How Can You Prove You’re Real And Not Some Evil Genius Demon’s Figment of Imagination? – VIDEO


How do you know you exist? It's a simple enough question, but the answer is a little more tricky. After all, how do we know we aren't dreaming? Or that some evil genius demon hasn't tricked us into believing that "reality" is "real"?  

A new TED video helps break down these questions of existence – leading us towards Descartes' famous philosophical conclusion: I think, therefore I am.

Check it out, AFTER THE JUMP



  1. Hislv says

    there are 2 fundamental flaws to Descartes “Cogito ergo sum”

    1.) Why can’t an illusion have thoughts? Descartes doesn’t actually prove the existence of any being. You could still be an illusion, even if you are perceiving thoughts. For example: “I” might “be” someone else when I am dreaming, and “I” might have thoughts in this dream. However, this does not mean that this “being” that I “am” in the dream is real. It is still an illusion. There is no reason why we can’t be illusions in “real” life, and still have thoughts.

    2.) This does not prove that the thoughts are not an illusion. In order for Descartes’ arguments to hold any weight, he must be able to prove that the thoughts that one perceives are not illusory. If the thoughts of a “being” are illusory, then it follows that the “being” itself is illusory.

  2. kipp says


    Is the Towleroad comments section really prepared for this kind of metaphysical esoterica?

    There are problems with the cogito, but they are not quite as you describe.

    The main problem of the cogito is insufficiency: The most Descartes can really get from the experience of thinking is that “there is thought”, rather than “I think” – He isn’t entitled to assume an “I” merely because thought exists. Saying “I think” is implicitly asserting there is an I. You cannot prove a conclusion by stating it as a proposition.

    Illusion is not the problem here: Thoughts are still thoughts whether they are illusory or not. The contents of thought may be mistaken or illusory – but the thought itself is still “real.”

  3. Greg says

    I would say that the Cogito is flawed, more simply, because it presupposes a self that thinks in order to prove the existence of the self. I don’t know the terminology, but I’m guessing there’s a degree of tautology involved. I admire Descartes’ innovative attempt to go back to basics, very impressive for his time, but he fails at the last moment with this argument, perhaps tempted by the neatness of the Cogito.

  4. radioredrafts says

    If you think “I”, you are confirming to yourself “I am”. One doesn’t think without being. If you complicate this idea, you’re down the rabbit hole.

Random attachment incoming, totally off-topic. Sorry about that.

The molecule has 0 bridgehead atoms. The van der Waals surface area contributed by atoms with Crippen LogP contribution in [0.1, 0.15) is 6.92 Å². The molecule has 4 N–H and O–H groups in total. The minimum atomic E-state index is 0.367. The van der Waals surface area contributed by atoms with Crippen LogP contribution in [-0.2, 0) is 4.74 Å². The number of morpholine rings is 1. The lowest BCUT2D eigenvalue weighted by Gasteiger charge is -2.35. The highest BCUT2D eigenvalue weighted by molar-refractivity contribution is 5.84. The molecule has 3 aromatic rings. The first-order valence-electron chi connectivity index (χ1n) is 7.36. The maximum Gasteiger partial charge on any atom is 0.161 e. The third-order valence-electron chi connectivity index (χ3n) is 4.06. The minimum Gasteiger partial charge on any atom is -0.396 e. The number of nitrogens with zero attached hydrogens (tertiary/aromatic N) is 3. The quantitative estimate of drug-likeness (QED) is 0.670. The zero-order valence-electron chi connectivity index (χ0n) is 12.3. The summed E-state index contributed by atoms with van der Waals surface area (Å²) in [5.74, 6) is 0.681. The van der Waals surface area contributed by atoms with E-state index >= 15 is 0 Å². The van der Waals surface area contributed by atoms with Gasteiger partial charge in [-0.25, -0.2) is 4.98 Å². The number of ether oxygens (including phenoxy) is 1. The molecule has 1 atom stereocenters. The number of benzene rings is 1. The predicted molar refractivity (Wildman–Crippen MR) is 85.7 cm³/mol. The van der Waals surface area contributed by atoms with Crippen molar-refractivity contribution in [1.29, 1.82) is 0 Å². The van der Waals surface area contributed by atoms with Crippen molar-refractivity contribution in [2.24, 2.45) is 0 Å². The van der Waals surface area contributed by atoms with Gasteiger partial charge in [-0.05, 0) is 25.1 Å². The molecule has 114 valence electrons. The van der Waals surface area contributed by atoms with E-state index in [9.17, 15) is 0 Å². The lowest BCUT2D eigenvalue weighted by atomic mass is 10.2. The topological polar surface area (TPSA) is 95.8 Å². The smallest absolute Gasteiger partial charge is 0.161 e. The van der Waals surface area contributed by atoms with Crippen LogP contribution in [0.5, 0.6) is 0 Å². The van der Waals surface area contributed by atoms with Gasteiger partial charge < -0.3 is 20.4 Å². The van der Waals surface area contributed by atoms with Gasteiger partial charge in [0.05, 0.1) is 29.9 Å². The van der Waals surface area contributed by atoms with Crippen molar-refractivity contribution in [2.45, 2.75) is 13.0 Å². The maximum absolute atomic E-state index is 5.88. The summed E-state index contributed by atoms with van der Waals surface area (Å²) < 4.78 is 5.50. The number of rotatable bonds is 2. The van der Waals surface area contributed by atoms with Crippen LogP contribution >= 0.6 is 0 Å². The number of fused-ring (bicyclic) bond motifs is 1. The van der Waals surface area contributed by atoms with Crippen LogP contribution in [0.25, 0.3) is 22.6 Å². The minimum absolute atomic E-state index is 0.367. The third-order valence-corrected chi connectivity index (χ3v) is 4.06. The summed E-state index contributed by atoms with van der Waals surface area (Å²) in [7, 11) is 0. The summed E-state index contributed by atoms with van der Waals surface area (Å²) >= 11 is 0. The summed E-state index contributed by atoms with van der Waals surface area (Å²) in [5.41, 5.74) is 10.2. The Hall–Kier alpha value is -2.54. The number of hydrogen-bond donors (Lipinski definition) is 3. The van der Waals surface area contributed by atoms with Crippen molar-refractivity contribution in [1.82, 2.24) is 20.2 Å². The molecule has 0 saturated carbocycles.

Or, as “they” say: the further you go, the less you know.

  5. kipp says


    Your sentiment is Descartes’ notion in more colloquial language. Its flaw is the assumption that the only source of thought is an “I” – and that only an “I” can perceive of thoughts. We’re talking about basic beliefs – whether an “I” exists at all. You cannot justify your own existence by *assuming* that thoughts require an “I” to think them.

    If you know as fact that thoughts require an “I”, you can justify the conclusion… but that’s the question itself: Is there such a thing as “I” in the first place.

  6. Bill says

    @ 1♥ : The holographic principle refers to a property of the mathematical formulation of string theory. The interesting thing is a mapping between string theory and general relativity – there’s a compelling argument (proven in some cases) – that this works. Such transformations are frequently used in physics and engineering because the transformed problem is sometimes way easier to solve. Finding such a transformation is, of course, nearly always interesting. Of course, when it gets into the popular press, “The universe is a hologram” sounds a lot more interesting that “isomorphism discovered connecting string theory and general relativity”

    A simple example of why such mapping are useful is the analogy between mechanical systems with springs, dampers and masses, and electrical system with inductors, resistors and capacitors. The analogy exists because both are described by second-order linear differential equations. Before we had cheap digital computers, analog computers were used to model such mechanical systems. These allowed you to plug an electrical circuit together that modelled a mechanical system. It was far quicker than building a mechanical model.

    As another example, Fourier and Laplace transforms are used in many areas because they turn differential equations into algebraic equations.

  7. Sergio says

    This is probably the most thoughtful thing Towleroad has ever posted. It’s also nice to see TED stop being so frivolous for once.

    Suggestion for next cognitive science / philosophy of mind post: anything from Nick Bostrom.

  8. anon says

    This is the most solid result in all of rationalist philosophy. The problem with Cogito is that the implications are very limited. You know you exist, but nothing else. The true nature of your existence you cannot know. Descartes spent most of his time trying to extend Cogito all the way to proving the existence of God, but that part of his work is considered a failure.

  9. james street james says

    A rock doesn’t think, and yet, there it is.

    I look in a mirror, and there I am!

    “I think therefore I am” says something about being conscious, not about existence.